BENGALURU: The shortage of oxygen support is the new issue haunting hospitals treating COVID-19 patients. Recently, 23 patients on oxygen support at Kempegowda Institute of Medical Sciences (KIMS), had to be shifted after the hospital ran out of oxygen supply, highlighting the problem in many hospitals across the state.
Medical Education Minister Sudhakar K has said the government will make arrangements to supply liquid oxygen to all hospitals in the state. However, the question remains as to why so many patients are in need of oxygen. Medical experts state there is an increase in the number of patients with comorbidities, and late reporting by patients has also pushed up the need for oxygen.
Dr K Sudheesh, anesthetist at Bangalore Medical College Research Institute (BMCRI) who checks on critical COVID patients at Victoria Hospital, said, “There has been a surge in the number of patients with comorbidities reporting to hospital. Their immunity levels are low, their bodies are already weak and their condition deteriorates swiftly, so they need oxygen support.
We have been advising patients with comorbidities to isolate themselves and avoid going out but it isn’t happening, so more cases are coming in. In COVID wards too, we tell patients to take utmost care even after they are discharged. However, at Victoria Hospital, we have sufficient supply of oxygen and are using it judiciously.”
Dr HM Prasanna, managing director of Pristine Hospital and president (elect) of Private Hospital and Nursing Association (PHANA), said that in the past week, the hospital saw 30 COVID patients being admitted, of whom 28 were in need of oxygen.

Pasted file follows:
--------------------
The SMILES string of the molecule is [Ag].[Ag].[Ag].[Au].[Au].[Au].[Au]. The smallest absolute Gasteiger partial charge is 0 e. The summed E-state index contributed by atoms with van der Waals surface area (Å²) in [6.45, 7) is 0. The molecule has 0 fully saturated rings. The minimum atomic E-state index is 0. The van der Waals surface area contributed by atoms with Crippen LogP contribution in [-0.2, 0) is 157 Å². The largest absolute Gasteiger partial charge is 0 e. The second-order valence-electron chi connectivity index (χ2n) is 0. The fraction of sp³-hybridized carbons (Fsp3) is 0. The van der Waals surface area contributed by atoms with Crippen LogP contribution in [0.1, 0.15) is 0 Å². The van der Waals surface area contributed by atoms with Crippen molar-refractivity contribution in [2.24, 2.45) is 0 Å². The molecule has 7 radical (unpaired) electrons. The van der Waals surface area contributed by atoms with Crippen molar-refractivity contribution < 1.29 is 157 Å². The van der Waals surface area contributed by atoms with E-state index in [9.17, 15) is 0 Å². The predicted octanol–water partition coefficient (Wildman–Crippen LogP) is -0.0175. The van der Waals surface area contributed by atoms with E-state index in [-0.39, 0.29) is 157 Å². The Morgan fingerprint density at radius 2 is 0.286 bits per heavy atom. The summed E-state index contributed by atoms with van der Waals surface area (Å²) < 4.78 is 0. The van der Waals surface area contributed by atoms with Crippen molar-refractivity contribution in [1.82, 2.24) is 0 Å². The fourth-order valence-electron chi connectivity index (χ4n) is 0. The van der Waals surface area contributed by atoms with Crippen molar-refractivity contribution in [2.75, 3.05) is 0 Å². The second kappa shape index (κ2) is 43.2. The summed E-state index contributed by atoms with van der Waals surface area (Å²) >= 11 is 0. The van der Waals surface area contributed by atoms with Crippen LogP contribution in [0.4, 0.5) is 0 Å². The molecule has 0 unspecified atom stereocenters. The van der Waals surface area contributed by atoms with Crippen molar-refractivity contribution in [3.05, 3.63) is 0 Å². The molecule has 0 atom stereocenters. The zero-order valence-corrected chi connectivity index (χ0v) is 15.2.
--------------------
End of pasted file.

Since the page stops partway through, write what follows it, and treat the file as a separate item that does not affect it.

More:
“Comorbid patients reach hospital with respiratory distress, but have no symptoms of fever or cough. Patients who get respiratory problems at an early stage come to us late, when oxygen is required. Of these 28 patients, none had got themselves tested, which is a worrying sign as their condition was bad. People with comorbidities need to get tested for early detection, especially now that camps are being set up everywhere.” The other factor contributing to a high number of patients in need of oxygen is late reporting due to social stigma, say experts.
Dr C Nagaraj, director of Rajiv Gandhi Institute of Chest Diseases (RGICD), said, “Fear of the stigma that their houses will be sealed and barricaded deters patients from reporting to hospital. We have seen many cases of Severe Acute Respiratory Infection (SARI), where patients feel breathless and yet don’t report due to the stigma. Those with comorbidities should not neglect these signs and reach hospital immediately.
"As it takes 5-7 days for the infection to set in and another two days for the report to come in, compounded by a delay of a couple of days in getting admitted to hospital due to fear, and the patient will suffer from acute pneumonia and need oxygen.”
However, Smitha Segu, nodal officer, COVID Task Force at Victoria Hospital, said, “The number of cases is increasing, and so is the number of patients who need oxygen. Earlier, the cases reported were 50-100, but now Bengaluru alone is seeing over 2,000 cases, hence a large number of patients with severe symptoms. This apart, respiratory viral infections like SARI and ILI are surging.”